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This article is mainly about the most important part of copyright laws that people never understand to the

fullest. The fair use concept has a lot of factors imbedded into it and in this article, we will see those factors in
detail and give you a perfect understanding of the fair use section of the copyright laws. And how these
factors could prevail useful when taking up court hearings. For an elaborate explanation, we have split this
article into 2 parts.

Here are the next 2 factors on fair use:

3. Amount and Substantiality of the Portion Used

Unfortunately, there is no single guide that definitively states how much of a copyrighted work could be used
without copyright liability. Instead, courts look to how such excerpts were used and what their relation was to
the whole work. If the excerpt in question diminishes the value of the original or embodies a substantial part of
the efforts of the author, even an excerpt may constitute an infringing use. If you limit your use of copyrighted
text, video, or other materials to only the portion that is necessary to accomplish your purpose or convey your
message, it will increase the likelihood that a court will find your use is fair use.

4. The Effect of Your Use Upon the Potential Market for the Copyrighted Work

In examining the fourth factor, which courts tend to view as the most important factor, a court will look to see
how much the market value of the copyrighted work is affected by the user in question. This factor will weigh
in favor of the copyright holder if “unrestricted and widespread” use similar to the one in question would have
a “substantially adverse impact” on the potential market for the work.
The analysis under this factor will also depend on the nature of the original work; the author of a popular blog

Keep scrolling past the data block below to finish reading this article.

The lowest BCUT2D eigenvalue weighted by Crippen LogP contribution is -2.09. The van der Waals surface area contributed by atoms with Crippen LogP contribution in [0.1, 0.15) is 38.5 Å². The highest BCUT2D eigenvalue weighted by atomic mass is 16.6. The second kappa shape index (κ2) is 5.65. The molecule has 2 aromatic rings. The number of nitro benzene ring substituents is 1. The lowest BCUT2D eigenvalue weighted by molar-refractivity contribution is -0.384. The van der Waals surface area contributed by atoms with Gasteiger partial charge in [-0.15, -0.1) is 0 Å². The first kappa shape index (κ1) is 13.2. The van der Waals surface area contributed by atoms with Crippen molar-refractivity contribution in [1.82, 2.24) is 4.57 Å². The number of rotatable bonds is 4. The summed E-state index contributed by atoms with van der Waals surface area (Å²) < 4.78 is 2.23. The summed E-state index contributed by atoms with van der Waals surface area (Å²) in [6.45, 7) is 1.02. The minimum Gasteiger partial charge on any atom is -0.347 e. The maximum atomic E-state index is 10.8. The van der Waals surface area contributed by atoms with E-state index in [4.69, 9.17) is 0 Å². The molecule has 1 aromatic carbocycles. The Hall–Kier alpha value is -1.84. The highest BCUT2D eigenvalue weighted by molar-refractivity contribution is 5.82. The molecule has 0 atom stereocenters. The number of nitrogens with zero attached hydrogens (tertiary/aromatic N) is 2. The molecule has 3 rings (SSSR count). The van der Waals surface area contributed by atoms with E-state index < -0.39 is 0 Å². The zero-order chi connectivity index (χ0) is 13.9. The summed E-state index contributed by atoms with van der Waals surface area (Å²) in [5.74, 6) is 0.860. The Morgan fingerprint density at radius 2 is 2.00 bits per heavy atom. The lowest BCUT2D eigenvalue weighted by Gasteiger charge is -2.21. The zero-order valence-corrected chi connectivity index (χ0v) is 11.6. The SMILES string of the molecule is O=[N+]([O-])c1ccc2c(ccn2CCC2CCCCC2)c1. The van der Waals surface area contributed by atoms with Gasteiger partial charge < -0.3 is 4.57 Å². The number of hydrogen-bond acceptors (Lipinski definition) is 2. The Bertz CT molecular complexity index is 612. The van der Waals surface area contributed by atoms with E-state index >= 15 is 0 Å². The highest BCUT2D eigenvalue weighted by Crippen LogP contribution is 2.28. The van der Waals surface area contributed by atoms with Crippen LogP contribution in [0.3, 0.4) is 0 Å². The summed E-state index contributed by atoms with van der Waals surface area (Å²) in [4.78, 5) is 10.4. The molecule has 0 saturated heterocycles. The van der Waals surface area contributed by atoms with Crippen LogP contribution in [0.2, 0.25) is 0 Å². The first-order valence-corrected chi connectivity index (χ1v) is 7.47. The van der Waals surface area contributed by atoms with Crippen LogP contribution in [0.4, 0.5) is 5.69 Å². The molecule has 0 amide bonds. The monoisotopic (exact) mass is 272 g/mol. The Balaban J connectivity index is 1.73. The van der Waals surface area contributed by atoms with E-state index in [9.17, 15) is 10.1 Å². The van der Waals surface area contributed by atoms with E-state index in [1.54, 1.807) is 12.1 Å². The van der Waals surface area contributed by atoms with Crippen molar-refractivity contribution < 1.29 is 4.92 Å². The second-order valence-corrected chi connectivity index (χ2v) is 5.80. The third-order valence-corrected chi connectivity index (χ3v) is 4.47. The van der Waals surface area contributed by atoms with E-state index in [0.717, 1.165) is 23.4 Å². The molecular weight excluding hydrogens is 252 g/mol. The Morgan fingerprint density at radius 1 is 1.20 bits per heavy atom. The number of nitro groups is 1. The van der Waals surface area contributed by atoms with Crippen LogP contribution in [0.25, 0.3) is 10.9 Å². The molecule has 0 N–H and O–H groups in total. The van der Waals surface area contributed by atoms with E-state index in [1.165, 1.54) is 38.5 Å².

or website may argue that there was an established market since some such authors have been given contracts
to turn their works into books. Therefore, a finding of fair use may hinge on the nature of the circulated work;
simple e-mails such as those in the Diebold case (discussed in detail below) are unlikely to have a market,
while blog posts and other creative content have potential to be turned into published books or otherwise sold.
In addition, the author of work not available online, or available only through a paid subscription, may argue
that the use in question will hurt the potential market value of that work on the Internet.

Assessing the impact on a copyrighted work’s market value often overlaps with the third factor because the
amount and importance of the portion used will often determine how much value the original loses. For
instance, the publication of five lines from a 100-page epic poem will not hurt the market for the original in the
same way as the publication of the entirety of a five-line poem.

This fourth factor is concerned only with economic harm caused by substitution for the original, not by
criticism. That your use harms the copyright holder through negative publicity or by convincing people of your
critical point of view is not part of the analysis. As the Supreme Court has stated:

[W]hen a lethal parody, like a scathing theater review, kills demand for the original, it does not produce a harm
cognizable under the Copyright Act. Because “parody may quite legitimately aim at garroting the original,
destroying it commercially as well as artistically,” the role of the courts is to distinguish between biting
criticism [that merely] suppresses demand [and] copyright infringement, which usurps it.'”

The fact that your use creates or improves the market for the original work will favor a finding for fair use on
this factor. See Nunez, 235 F.3d at 25 (finding fair use when the publication of nude photos actually stirred the
controversy that created their market value and there was no evidence that the market existed beforehand).

In summary, although courts will balance all four factors when assessing fair use, the fair use defense is most
likely to apply when the infringing use involves criticism, comment, news reporting, teaching, scholarship, or
research.

In addition, some general rules of thumb can be helpful in analyzing fair use:

–> A use that transforms the original work in some way is more likely to be fair use;

–> A non-profit use is more likely to be considered fair use than a for-profit use;

–> A shorter excerpt is more likely to be fair use than a long one; and
–> A use that cannot act as a replacement for the original work is more likely to be fair use than one that can
serve as a replacement.